debtPoor ROM In the early 1980s Gautam Adani emerged as India’s richest citizen. Now, in just a few days, the foundations of his vast empire are shaken. On January 24, Hindenburg Research, a small New York investment firm, published the report It calls the Adani Group “the biggest fraud in corporate history.” In a series of statements, the group said the report was “viciously mischievous”, “uninvestigated” and “obstructed” the secondary public offering of its flagship publicly traded company, Adani Enterprises. I replied that I intended to The group also said Hindenburg released the report “without contacting us or verifying a matrix of facts”. We are deeply concerned by the deliberate and reckless attempts by the Company to mislead the investor community and the general public.”
These vehement denials, first shortly after the Hindenburg report was released, and then when markets reopened on January 27 after the holidays, could not avoid Adani’s sale of stakes in seven publicly traded companies. In two trading days, Adani Group’s listed companies’ market capitalization fell by $47 billion, or 22%. Adani’s personal wealth fell to $93 billion from $122 billion at the end of 2022, according to research firm Hurun Reports. The episode also brought the world’s attention to his one of the Indian corporate success stories. It is also a key driver of India’s recent economic growth.
Hindenburg could not have chosen a larger whale to target Adani. After dropping out of school at the age of 16, the entrepreneur went through a series of jobs, first trading diamonds, then metals and grains, before entering his infrastructure business. Today, his company operates some of India’s largest ports, warehouses 30% of its grain, operates one-fifth of the power lines, accommodates one-fourth of the commercial air traffic, We produce probably one-fifth of the cement. A related Singapore joint venture aims to become India’s largest food company. The Adani Group has also invested in strategically located ports in Australia, Israel and Sri Lanka.
In the last financial year, the Group’s total listed company revenue was $25 billion, representing 0.7% of India’s. GDP, and net income of $1.8 billion. Their combined annual capital expenditure is about $5 billion, making him 4% of the total of all non-financial public companies in India. Adani’s plans are even grander. Between 2023 and his 2027, the group is projected to spend more than his $50 billion on investments involving clean energy and hydrogen.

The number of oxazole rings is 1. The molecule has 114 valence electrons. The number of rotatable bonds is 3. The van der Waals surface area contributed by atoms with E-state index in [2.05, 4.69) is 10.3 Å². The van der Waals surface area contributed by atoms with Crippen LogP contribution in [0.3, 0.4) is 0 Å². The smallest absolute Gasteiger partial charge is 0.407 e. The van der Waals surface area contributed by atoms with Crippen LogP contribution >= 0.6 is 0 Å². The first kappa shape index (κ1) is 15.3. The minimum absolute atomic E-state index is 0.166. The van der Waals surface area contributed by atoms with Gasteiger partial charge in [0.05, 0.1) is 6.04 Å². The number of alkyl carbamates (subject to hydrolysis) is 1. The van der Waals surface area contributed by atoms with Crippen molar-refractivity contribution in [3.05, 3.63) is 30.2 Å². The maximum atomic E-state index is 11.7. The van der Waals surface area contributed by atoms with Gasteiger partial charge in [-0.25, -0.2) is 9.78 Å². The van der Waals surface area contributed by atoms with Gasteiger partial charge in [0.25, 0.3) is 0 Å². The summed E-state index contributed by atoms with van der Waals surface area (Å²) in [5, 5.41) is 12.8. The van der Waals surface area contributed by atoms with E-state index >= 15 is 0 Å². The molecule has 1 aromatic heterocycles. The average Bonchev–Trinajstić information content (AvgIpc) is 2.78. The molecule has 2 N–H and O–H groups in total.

Adani is widely recognized as a master operator with a genius for navigating the complex legal and political landscape of capitalism in India. However, some investors have occasionally expressed concerns about his group’s governance and opaque financials. That is the focus of the Hindenburg report. It describes a complex network of funds and shell companies, some based in Mauritius, interacting with 578 subsidiaries spread across seven listed companies. Hindenburg claims these companies made 6,025 of his related party transactions last year.
Byzantine corporate structures are common in India and other emerging markets. However, the report alleges that the Adani Group is “involved in brazen stock manipulation and fraudulent accounting schemes.” Hindenberg argues that shifting money to the balance sheet “to maintain the appearance of financial health and solvency” among a small number of liquid assets.
As a result, five of the publicly traded companies were overvalued by as much as 85% despite severe liquidity shortages, temporarily filling a financial hole, Hinden said. Berg writes. The group’s “apparent accounting fraud and sketchy dealings” were made possible by “virtually non-existent financial controls.” Hindenburg claimed Adani Enterprises had 156 subsidiaries, but the report was audited and approved by a small accounting firm that employs a handful of people, including one in his early 20s. .
According to Adani Group, such allegations were “verified and dismissed by India’s Supreme Court.” On January 27, the group released his PowerPoint presentation refuting Hindenberg’s claims. Specifically, we noted that the Group’s debt had declined and that operating company debt issuances had been classified as investment grade by various rating agencies. It added that multiple accounting firms were used to provide the audit. Jalundhwala said Hindenburg’s report had caused “undesirable distress to the Indian public” and had a negative impact on the company and its shareholders. “We are evaluating the relevant provisions below. we Indian law on corrective and disciplinary measures against the Hindenburg Institute,” Jalandwala wrote.
Hindenburg responded on Twitter that he supports the report and welcomes potential legal action, particularly in the United States. .
For the time being, this report has overturned Adani Enterprises’ long-awaited secondary offering. This was intended to raise about $2.5 billion of new capital, partly to reduce debt. The first phase of the offering, which accounts for 30% of the funding, took place on his January 25th, raising $735 million and being fully subscribed. Several prominent investors participated in the tender, including the Abu Dhabi Investment Authority, an Indian life insurance company and entities associated with his two US banks, Goldman Sachs and Morgan Stanley. Adani Enterprises’ stock price has since fallen below the offer price. A large portion of the public offering, which was due to start on January 27 and end on January 31, has so far attracted few buyers. ■
https://www.economist.com/business/2023/01/27/a-short-seller-rattles-gautam-adanis-empire Short Selling Shakes Gautam Adani’s Empire